An act of resetting your mind to its waking up state on the previous morning. It is advisable to scan your mind and run clean up programme before you retire to sleep.
Deep sleep is critical to maintaining a robust memory, but both decline with age. In March 2017, a small study published in Frontiers in Human Sciences by Zee et.al, suggested that one easy way for older adults to get deeper sleep and stronger memories is to listen to a certain soothing sound called “pink noise”—a mix of high and low frequencies that sounds more balanced and natural than its better-known cousin, “white noise.”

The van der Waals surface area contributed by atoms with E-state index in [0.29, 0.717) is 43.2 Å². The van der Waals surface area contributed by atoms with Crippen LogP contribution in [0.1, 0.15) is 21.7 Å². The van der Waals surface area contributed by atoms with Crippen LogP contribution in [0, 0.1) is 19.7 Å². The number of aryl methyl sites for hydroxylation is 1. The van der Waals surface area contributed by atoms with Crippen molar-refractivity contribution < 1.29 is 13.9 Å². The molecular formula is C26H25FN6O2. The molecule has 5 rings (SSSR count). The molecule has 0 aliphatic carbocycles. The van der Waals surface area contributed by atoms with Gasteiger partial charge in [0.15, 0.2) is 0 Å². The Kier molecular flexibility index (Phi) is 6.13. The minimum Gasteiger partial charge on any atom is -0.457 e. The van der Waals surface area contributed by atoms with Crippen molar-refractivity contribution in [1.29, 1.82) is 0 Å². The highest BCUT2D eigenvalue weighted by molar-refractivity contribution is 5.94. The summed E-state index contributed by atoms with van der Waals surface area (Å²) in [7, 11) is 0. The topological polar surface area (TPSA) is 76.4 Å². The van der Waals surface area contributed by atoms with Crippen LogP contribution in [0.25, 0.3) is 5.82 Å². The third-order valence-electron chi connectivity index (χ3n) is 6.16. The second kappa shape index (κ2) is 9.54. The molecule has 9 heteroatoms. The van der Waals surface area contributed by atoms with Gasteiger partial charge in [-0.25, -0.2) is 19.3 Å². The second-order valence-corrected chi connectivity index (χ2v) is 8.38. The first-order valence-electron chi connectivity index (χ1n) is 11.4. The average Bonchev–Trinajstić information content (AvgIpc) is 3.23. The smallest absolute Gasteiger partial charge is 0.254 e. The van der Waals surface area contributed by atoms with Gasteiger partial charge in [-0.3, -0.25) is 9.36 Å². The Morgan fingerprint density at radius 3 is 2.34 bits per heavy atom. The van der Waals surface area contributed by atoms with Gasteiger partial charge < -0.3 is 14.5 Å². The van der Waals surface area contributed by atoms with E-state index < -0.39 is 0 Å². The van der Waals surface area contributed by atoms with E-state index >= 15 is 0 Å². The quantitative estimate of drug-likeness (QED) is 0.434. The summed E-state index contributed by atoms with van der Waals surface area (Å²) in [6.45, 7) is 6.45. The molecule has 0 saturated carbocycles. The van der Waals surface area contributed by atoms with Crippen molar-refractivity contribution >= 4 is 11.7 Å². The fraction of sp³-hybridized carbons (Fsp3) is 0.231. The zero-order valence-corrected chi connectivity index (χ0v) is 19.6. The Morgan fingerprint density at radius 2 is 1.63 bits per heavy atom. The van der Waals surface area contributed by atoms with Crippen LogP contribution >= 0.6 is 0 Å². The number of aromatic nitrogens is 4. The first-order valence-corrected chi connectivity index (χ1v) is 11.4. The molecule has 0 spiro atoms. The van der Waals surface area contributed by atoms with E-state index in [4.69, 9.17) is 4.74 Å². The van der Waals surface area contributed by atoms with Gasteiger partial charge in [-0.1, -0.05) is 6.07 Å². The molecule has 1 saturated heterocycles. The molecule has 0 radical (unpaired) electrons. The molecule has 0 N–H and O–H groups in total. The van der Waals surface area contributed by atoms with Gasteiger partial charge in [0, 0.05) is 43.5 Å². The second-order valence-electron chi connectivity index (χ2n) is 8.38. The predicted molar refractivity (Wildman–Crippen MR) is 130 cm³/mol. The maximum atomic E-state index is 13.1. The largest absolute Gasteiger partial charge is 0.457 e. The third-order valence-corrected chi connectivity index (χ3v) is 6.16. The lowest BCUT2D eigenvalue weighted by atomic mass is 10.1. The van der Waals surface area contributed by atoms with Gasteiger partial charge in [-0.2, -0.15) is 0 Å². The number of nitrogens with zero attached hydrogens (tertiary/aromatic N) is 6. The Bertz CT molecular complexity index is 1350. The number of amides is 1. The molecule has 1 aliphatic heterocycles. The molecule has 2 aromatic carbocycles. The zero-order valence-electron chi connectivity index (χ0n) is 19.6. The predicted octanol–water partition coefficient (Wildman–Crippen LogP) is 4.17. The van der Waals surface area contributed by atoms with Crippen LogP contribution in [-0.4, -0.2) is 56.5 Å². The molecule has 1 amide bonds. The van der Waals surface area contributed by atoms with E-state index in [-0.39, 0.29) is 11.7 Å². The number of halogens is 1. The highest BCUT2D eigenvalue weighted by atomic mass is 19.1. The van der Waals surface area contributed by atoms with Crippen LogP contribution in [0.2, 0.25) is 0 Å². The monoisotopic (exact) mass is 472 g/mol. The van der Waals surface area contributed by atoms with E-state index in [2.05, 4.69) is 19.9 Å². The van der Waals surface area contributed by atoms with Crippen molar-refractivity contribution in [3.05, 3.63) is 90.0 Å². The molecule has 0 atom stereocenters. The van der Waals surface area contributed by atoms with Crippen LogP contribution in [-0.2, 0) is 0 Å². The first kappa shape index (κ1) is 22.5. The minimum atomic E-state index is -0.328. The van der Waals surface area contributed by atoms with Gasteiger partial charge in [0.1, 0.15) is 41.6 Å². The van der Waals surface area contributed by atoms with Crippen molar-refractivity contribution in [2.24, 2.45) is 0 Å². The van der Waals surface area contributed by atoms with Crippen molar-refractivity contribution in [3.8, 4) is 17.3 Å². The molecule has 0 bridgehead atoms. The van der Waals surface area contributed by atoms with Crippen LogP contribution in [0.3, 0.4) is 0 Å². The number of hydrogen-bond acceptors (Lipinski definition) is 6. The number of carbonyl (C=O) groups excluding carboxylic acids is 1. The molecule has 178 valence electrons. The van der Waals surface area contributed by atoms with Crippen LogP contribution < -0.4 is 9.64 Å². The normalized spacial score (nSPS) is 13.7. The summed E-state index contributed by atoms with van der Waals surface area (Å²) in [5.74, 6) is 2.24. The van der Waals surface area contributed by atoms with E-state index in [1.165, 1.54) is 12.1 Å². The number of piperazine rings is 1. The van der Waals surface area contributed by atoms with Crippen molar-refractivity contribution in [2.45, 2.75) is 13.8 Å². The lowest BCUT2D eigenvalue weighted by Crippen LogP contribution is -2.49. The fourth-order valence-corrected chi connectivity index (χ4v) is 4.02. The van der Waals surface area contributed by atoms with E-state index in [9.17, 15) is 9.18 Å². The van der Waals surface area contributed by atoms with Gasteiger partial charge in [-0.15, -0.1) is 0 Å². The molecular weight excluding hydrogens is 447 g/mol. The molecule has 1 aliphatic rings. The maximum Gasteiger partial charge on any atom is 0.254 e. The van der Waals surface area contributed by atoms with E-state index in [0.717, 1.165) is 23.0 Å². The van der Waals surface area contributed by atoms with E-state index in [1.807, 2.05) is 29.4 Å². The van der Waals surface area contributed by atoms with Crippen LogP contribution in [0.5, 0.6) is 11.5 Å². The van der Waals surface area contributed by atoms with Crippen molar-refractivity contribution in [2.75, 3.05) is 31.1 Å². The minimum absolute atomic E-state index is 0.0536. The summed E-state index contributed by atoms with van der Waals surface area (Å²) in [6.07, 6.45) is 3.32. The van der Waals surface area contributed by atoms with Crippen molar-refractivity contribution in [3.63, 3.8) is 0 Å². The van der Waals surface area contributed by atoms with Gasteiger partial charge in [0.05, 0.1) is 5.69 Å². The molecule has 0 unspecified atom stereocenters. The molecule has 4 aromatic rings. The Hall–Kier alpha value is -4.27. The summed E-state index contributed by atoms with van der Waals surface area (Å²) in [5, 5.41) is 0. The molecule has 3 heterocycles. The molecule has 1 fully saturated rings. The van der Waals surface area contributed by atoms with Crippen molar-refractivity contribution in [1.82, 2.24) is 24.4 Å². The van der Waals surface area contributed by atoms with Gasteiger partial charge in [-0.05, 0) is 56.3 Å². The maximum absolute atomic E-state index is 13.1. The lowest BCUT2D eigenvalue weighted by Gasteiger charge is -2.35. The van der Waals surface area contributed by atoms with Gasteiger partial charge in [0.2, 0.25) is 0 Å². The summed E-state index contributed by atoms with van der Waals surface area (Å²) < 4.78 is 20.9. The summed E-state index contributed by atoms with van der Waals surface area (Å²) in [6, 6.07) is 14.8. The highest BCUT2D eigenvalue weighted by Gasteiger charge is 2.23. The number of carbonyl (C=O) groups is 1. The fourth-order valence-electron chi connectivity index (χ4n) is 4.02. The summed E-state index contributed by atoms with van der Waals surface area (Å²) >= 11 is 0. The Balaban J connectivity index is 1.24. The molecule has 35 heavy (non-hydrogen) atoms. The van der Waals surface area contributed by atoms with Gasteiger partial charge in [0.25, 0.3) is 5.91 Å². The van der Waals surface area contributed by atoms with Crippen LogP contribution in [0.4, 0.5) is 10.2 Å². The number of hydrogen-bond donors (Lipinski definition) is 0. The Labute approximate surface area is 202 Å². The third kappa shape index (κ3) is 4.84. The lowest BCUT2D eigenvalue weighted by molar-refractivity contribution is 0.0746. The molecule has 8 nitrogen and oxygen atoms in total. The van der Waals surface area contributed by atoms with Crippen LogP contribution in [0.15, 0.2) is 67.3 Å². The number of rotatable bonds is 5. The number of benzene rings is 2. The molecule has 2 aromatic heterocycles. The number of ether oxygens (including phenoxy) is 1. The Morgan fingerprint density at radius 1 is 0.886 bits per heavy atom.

In this study, a total of 13 adults ages 60 and older spend two nights in a sleep lab. Each night, they took a memory test, went to sleep wearing headphones, and repeated the same memory test in the morning.
On one night, those adults were played short bursts of pink noise during deep sleep – what Dr. Phyllis Zee, professor of neurology at Northwestern University Feinberg School of Medicine, described to The Time as a “fairly pleasant” noise that “kind of resembles a rush of water” – and on the other night, no noise was played.
It may sound strange, but previous study (J Theor. Biol, 2012 Aug 7) titled: Pink noise: effect on complexity synchronization of brain activity and sleep consolidation, by Zhou J, et al, has found that playing so-called pink noise during sleep improves the memory of younger adults. “We wanted to see if it would work in older people, too,” says senior author prof. Zee. Older people tend to get less slow-wave sleep and are at greater risk for memory impairment.
Older studies have also shown that young people’s memories could be boosted by the noise too.